This Is Hepatitis: Know It, Confront It

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Since its launch by the World Hepatitis Alliance in 2010, this theme has witnessed great success because it focuses on the real-life impact of viral hepatitis. In fact, nowadays, viral hepatitis is a major global public health problem threatening millions of lives worldwide.

Viral hepatitis is the inflammation of the liver caused by a virus; there are five different hepatitis viruses: hepatitis A, B, C, D, and E. All of them cause short term, or acute infection; however, hepatitis B, C, and D viruses can also cause long-term infection, known as chronic hepatitis, which can lead to life-threatening complications such as cirrhosis, liver failure, and liver cancer.

Hepatitis A is usually transmitted through eating food or drinking water contaminated with the virus. It is the least dangerous form of hepatitis because it almost always gets better on its own. Hepatitis B, on the other hand, can spread through blood transfusions and needle sharing. It can also pass from mother to child at birth or soon afterward—vertical transmission—and can pass between adults and children to infect whole families—horizontal transmission. Hepatitis D and Hepatitis E are less common.

Hepatitis C, our main focus in this article, is usually spread through contact with blood or contaminated needles. Although Hepatitis C may cause only mild symptoms or none at all, about 20% to 30% of those infected develop cirrhosis within 20–30 years. As opposed to Hepatitis B, Hepatitis C has no vaccine.

Hepatitis C Virus (HCV) was first discovered in the 1980s, when it became apparent that there was a new virus, not Hepatitis A or B, leading to liver damage. Before being properly identified in 1989, by Michael Houghton, it was originally known as non-A non-B hepatitis.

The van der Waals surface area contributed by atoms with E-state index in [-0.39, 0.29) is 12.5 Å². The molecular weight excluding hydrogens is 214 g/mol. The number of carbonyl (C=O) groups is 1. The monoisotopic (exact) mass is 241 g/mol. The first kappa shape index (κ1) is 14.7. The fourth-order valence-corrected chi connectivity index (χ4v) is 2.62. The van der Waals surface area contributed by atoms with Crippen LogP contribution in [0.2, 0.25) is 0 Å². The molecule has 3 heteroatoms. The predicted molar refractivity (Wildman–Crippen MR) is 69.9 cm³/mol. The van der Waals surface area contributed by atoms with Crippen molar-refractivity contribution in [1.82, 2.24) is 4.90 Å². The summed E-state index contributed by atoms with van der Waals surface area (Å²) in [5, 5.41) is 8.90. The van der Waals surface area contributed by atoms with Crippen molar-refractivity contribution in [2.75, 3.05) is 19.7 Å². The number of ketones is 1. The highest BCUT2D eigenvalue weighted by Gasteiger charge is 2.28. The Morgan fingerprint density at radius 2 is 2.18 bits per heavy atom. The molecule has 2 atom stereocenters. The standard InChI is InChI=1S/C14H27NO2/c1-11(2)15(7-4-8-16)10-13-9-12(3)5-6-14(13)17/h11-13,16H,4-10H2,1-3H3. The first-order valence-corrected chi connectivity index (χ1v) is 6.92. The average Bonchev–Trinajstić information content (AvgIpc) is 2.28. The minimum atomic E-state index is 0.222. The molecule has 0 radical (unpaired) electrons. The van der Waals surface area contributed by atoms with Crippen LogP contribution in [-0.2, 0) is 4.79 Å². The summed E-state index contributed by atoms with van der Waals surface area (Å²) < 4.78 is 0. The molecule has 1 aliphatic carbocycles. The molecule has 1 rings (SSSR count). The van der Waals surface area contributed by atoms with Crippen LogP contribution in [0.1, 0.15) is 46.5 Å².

According to the World Health Organization (WHO), every year, there are 3‑4 million new infections. About 150 million people are chronically infected and at risk of developing liver cirrhosis and/or liver cancer; more than 350,000 people die from hepatitis C-related liver diseases every year. Hepatitis C can be treated using antiviral medicines, but this treatment is usually not well tolerated by the patients and has numerous side effects. HCV has thus become the primary reason for liver transplantations among adults in Western countries.

The HCV is most commonly transmitted through exposure to infectious blood; through receipt of contaminated blood transfusions, blood products or organ transplants. It is also transmitted via injections given with contaminated syringes, as well as injection drug use, and being born to a hepatitis C-infected mother.

However, it is not spread through breast milk, food, or water, or by casual contact with an infected person. In many countries, transmission rates decreased substantially with the introduction of routine blood screening in 1991, which is not the case in most of underdeveloped countries.

HCV is often not detected until its chronic stages, when it has already caused severe liver disease. With a typical cycle of disease from infection to symptomatic liver disease taking as long as 20 years, the true impact of this disease on our growing infected population has become more apparent after decades.

Hepatitis C usually goes undiagnosed for many years, because its symptoms can often be put down to other illnesses. For example, depression, fatigue, skin problems, insomnia, pain and digestive disorders could all have other causes. For these reasons, it is often referred to as the “silent epidemic”.

Hepatitis C in Egypt

Egypt has the highest HCV prevalence worldwide, with an estimated overall prevalence of 21.9% among adults.

The history of HCV in Egypt is very unique. In fact, the virus was introduced in Egypt through the mass campaigns of Parenteral Anti-schistosomiasis Treatment (PAT) in the 1960–1970s. This treatment consisted of weekly injections in endemic areas and the insufficient sterilisation of the injecting equipment used during this mass treatment campaign is considered to be the cause of the HCV transmission at that time. In an attempt to eradicate schistosomiasis (bilharziasis) from Egypt, another more serious disease has emerged.

Despite the broad spread introduction of oral anti-bilharzial drugs later on, the transmission of HCV in Egypt has continued through a variety of mechanisms, including blood transfusion, unsafe injections, dental treatment, and various surgical procedures.